- Globally, cervical, breast cancer take the lives of 8 lakh women every year
- Breast, cervical cancer are not fatal and can be prevented and treated
- There are several low-cost, feasible interventions that can treat cancer
Toronto: By 2030, the number of women diagnosed every year with breast cancer could almost double to 3.2 million and cervical cancer cases can rise at least 25 per cent to over 700,000 globally unless urgent action is taken, a study has cautioned.
India and China are two countries with the largest number of women with breast and cervical cancer, show the findings of the study, published in the Lancet.
Globally, cervical and breast cancer take the lives of 8,00,000 women every year – with two-thirds of breast cancer deaths and nine out of 10 cervical cancer deaths occurring in low- and middle-income countries.
Five-year survival after diagnosis for breast cancer ranges from around 50 per cent in South Africa, Mongolia and India, to over 80 per cent in 34 countries, including Australia, the UK, Ireland, France, Germany and the US, highlighting huge inequalities in access to prevention, early detection and treatment.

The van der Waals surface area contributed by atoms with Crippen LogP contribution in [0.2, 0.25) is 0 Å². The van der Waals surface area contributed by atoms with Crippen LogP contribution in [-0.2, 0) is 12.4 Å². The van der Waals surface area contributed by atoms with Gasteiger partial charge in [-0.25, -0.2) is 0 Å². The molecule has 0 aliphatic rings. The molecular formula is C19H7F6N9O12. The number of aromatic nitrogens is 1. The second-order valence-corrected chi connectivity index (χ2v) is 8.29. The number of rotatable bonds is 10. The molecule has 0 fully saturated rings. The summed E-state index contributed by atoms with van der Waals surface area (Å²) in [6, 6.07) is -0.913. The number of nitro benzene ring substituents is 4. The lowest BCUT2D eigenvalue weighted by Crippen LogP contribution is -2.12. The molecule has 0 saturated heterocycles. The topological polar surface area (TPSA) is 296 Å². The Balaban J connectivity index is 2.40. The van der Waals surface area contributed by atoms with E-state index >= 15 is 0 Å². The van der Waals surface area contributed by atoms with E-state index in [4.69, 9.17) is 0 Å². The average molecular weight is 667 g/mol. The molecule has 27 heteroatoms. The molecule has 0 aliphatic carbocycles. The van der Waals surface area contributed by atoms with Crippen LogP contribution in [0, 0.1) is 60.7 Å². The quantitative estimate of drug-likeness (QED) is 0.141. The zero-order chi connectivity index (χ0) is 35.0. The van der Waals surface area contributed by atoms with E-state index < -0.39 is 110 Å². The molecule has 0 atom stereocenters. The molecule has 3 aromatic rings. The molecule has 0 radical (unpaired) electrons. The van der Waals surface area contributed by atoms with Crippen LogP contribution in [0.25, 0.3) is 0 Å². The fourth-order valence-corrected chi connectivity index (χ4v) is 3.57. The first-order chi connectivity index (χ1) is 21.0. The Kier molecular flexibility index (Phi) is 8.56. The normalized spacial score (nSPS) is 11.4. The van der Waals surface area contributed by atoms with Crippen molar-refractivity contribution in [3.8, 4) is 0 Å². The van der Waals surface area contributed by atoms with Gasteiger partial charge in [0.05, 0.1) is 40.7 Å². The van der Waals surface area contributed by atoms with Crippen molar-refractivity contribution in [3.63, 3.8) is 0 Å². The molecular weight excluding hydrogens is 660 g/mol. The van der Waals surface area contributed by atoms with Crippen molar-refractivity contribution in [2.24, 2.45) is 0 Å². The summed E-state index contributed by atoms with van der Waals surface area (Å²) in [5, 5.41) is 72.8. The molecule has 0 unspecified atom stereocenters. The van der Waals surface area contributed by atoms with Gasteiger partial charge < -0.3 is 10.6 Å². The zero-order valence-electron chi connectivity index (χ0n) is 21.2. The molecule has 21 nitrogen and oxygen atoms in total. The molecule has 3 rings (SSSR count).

Persistent underinvestment in low and middle-income countries, which receive just 5 per cent of global funding for cancer, has exacerbated the issue.
Further, with many competing health priorities in low-and middle-income countries, services for women’s cancers are given low priority and allocated few resources.
In addition, “There is a widespread misconception that breast and cervical cancers are too difficult and expensive to prevent and treat, particularly in resource-poor countries where the burden of these diseases is highest,” said lead author Ophira Ginsburg, professor at the University of Toronto, Canada.
Yet, breast and cervical cancer are not inevitably fatal and can be prevented and treated, say the authors, particularly if they are detected and treated at an early stage, the researchers observed.
“There are several low-cost, feasible interventions that do not require specialised care in hospital or massive capital investment and which could be integrated into existing healthcare programmes,” explains Lynette Denny, professor at University of Cape Town, South Africa.
Cervical cancer, for example, is almost entirely preventable thanks to cost-effective routine human papillomavirus (HPV) vaccination of girls and cervical screening with treatment of pre-cancers, neither of which require oncologists, or specialist cancer centres, and can prevent 6,00,000 future cervical cancer deaths in the world’s poorest countries over the next four years.
While mammography and late treatment of breast cancer are likely unaffordable, clinical breast examination screening and breast awareness campaigns are likely to be cost-effective in diagnosing early stage breast cancer in lower middle income countries, and could in turn help promote early treatment.
The response to women’s cancers needs to be seen as a vital part of international commitments to achieve universal health coverage and the new sustainable development goals, the authors said.